Puducherry: Expressing concern over the quality of medical education, Prime Minister Manmohan Singh on Saturday said a "credible regulatory" mechanism should be put in place and a "serious look" given at the curriculum.
"There is a perception of deteriorating quality. We cannot allow this situation to continue. We must put in place a credible regulatory and institutional mechanism to help develop standards in our medical education", he said in his address at the third Convocation in Jawaharlal Institute of Post graduate Medical Education and Research in Puducherry.
He said a serious look at the curriculum for medical education needs to be taken so that doctors are trained to look at health in a holistic manner that goes beyond a narrow clinical and technology-driven approach.
Manmohan Singh says a mechanism needs to be put in place to help develop standards of India\'s medical education.
Observing that the country faces "serious challenges" in assuring the health and well-being of people, he said, health indicators continue to be poor and high mortality rates of infants and pregnant women have been a cause of serious concern.
Despite decades of implementing health and family welfare programmes, the country was still faced with a situation where two thirds of health expenditure was borne by people from out of their pockets, with a large proportion of this expenditure being on purchase of drugs, he said.
"Our government has decided to continue the National Rural Health Mission for the next five years. We are now proposing a new National Urban Health Mission in order to focus on the health challenges in our towns and cities," he said in the presence of Union Health Minister Ghulam Nabi Azad and others.
Dr Singh also declared open the Women and Children's Hospital on the occasion.
Union Health and Family Welfare Minister Ghulam Nabi Azad who presided, said government had taken several path breaking measures in the last three years to increase availability of specialists, doctors, nurses and paramedics in the country.
These included steps to enhance the intake of existing medical colleges and provision of infrastructures and services in the health sector.
"Our success in keeping the country free from polio for the last 18 months is extremely encouraging and is being acclaimed the world over," he said.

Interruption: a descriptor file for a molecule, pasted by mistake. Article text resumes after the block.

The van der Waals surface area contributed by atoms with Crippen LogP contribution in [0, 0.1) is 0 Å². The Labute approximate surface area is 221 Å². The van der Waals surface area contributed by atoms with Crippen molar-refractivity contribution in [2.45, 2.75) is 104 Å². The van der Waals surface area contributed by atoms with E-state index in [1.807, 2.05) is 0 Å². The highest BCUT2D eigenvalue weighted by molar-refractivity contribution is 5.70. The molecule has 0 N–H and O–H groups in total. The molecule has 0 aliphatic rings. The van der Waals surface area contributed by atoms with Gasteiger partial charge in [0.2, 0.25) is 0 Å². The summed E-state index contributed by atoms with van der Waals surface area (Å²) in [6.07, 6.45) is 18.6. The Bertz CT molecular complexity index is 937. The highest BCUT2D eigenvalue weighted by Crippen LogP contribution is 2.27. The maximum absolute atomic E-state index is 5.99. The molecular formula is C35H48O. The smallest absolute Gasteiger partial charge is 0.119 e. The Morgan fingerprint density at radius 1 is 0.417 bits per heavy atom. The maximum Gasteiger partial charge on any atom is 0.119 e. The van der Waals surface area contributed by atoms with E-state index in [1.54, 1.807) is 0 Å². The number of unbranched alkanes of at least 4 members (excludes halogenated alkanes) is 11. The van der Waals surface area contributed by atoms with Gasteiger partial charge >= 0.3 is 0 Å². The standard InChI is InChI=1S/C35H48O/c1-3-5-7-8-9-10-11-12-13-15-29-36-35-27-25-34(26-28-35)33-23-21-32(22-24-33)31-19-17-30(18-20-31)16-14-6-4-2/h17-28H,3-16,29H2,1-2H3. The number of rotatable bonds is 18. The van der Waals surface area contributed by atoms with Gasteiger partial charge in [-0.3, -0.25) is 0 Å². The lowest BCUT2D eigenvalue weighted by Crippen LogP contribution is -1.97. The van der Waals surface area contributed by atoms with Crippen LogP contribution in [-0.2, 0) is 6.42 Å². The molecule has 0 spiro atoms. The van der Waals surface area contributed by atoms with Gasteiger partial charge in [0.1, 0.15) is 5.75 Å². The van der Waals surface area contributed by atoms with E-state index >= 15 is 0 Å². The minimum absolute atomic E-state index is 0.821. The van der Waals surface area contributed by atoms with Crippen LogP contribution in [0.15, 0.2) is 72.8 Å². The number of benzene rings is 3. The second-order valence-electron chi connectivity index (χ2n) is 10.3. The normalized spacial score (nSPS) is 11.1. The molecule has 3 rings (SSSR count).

Under the newly launched National Programme for Prevention and Control of cancer, diabetes, Cardiovascular disease and stroke, 79 lakh people had already been screened for diabetes and hypertension in the first phase, covering 100 districts, he said.
Referring to funds allotted for JIPMER, he said the Centre had given additional funding of more than Rs 300 crore for upgradation of infrastructure, which had led to construction of a hostel building, besides the hospital for women and children and a teaching block.
Lt Governor Iqbal Singh, Union Minister V Narayanaasamy, Chief Minister N Rangasamy and P Kannan, MP, were among those present.
Earlier, the Prime Minister visited the more than 400-year-old Manakula Vinayakar temple, where he was received with temple honours.He also visited Aurobindo Ashram and stood in meditation for a while before the memorials (Samadhis) of Sri Aurobindo and his spiritual collaborator The Mother (Mirra Alfasa).
The Ashram was established by Sri Aurobindo on Nov 1926 with just a few disciples staying with him. He continued his spiritual work and later handed over responsibility of the Sadhaks (spiritual aspirants) and the Ashram to The Mother.
The Prime Minister was accompanied by Lt Governor Iqbal Singh, among others.
Azad said with a view to producing more specialists and also to strengthen secondary and tertiary health care in the country more than 10,458 new post graduate seats had been created in the last three years taking the total number of PG seats to 22,458.
He said the number of MBBS seats in the country had also now crossed 44,120 with addition of 11,795 new seats during the last three years and the Ministry had sanctioned 269 ANM (Auxiliary Nursing and Midwifery) and GNM (General Nursing Midwifery) schools at a cost of more than Rs 2000 crore.
Azad said through the Medical Council of India, Centre had rationalised both land and faculty norms to facilitate opening of new medical colleges and raising the intake capacity in the existing medical colleges.
As a result of these "path breaking measures during the last three years we have added 66 new medical colleges taking the total number of the colleges in the country as a whole to 355," he said.
The sanction for ANM and GNM schools would enable creation of additional 20,000 trained nursing professionals in the country every year, Azad said.
A National Institute of Paramedical Sciences and eight Regional institues were being established to ensure availability of trained paramedical staff, he said.
"Availability of human resources in the country would improve substantially as a result of these steps and more than 1.5 lakh health professionals and 8.6 lakh Accredited Social Health Activists have already been added under National Rural Health Mission," he said.
Referring to creation of infrastructure across the country, he said more than 16,000 mobile medical units and ambulances had also been added under the NRHM.